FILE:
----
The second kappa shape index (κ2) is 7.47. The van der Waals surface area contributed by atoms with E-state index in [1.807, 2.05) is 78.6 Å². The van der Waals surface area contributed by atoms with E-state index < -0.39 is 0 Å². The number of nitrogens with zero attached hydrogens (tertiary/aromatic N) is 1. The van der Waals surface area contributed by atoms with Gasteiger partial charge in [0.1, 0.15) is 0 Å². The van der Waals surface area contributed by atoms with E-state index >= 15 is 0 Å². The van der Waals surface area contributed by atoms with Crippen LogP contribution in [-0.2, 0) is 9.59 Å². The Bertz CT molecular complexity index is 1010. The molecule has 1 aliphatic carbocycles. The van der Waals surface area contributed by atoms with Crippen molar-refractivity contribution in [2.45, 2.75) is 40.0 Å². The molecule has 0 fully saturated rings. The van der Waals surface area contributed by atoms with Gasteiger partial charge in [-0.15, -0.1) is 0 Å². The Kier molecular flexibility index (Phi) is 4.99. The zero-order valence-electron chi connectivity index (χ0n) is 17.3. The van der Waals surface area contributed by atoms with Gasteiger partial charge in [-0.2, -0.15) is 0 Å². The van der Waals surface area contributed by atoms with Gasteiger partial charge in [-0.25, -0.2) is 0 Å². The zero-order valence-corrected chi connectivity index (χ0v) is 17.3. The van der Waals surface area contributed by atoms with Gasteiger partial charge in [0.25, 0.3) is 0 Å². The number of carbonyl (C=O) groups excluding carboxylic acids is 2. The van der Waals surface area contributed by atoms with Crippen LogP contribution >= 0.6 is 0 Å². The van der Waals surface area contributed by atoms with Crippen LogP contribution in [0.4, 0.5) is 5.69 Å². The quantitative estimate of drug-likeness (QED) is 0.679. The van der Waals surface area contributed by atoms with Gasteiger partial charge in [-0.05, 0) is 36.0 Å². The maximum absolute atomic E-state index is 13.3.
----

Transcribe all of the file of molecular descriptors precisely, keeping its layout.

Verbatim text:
The second kappa shape index (κ2) is 7.47. The van der Waals surface area contributed by atoms with E-state index in [1.807, 2.05) is 78.6 Å². The van der Waals surface area contributed by atoms with E-state index < -0.39 is 0 Å². The number of nitrogens with zero attached hydrogens (tertiary/aromatic N) is 1. The van der Waals surface area contributed by atoms with Gasteiger partial charge in [0.1, 0.15) is 0 Å². The van der Waals surface area contributed by atoms with E-state index >= 15 is 0 Å². The van der Waals surface area contributed by atoms with Crippen LogP contribution in [-0.2, 0) is 9.59 Å². The Bertz CT molecular complexity index is 1010. The molecule has 1 aliphatic carbocycles. The van der Waals surface area contributed by atoms with Crippen molar-refractivity contribution in [2.45, 2.75) is 40.0 Å². The molecule has 0 fully saturated rings. The van der Waals surface area contributed by atoms with Gasteiger partial charge in [-0.15, -0.1) is 0 Å². The Kier molecular flexibility index (Phi) is 4.99. The zero-order valence-electron chi connectivity index (χ0n) is 17.3. The van der Waals surface area contributed by atoms with Gasteiger partial charge in [-0.2, -0.15) is 0 Å². The van der Waals surface area contributed by atoms with Gasteiger partial charge in [-0.25, -0.2) is 0 Å². The zero-order valence-corrected chi connectivity index (χ0v) is 17.3. The van der Waals surface area contributed by atoms with Gasteiger partial charge in [0.25, 0.3) is 0 Å². The number of carbonyl (C=O) groups excluding carboxylic acids is 2. The van der Waals surface area contributed by atoms with Crippen LogP contribution >= 0.6 is 0 Å². The van der Waals surface area contributed by atoms with Crippen LogP contribution in [0.4, 0.5) is 5.69 Å². The quantitative estimate of drug-likeness (QED) is 0.679. The van der Waals surface area contributed by atoms with Gasteiger partial charge in [-0.05, 0) is 36.0 Å². The maximum absolute atomic E-state index is 13.3.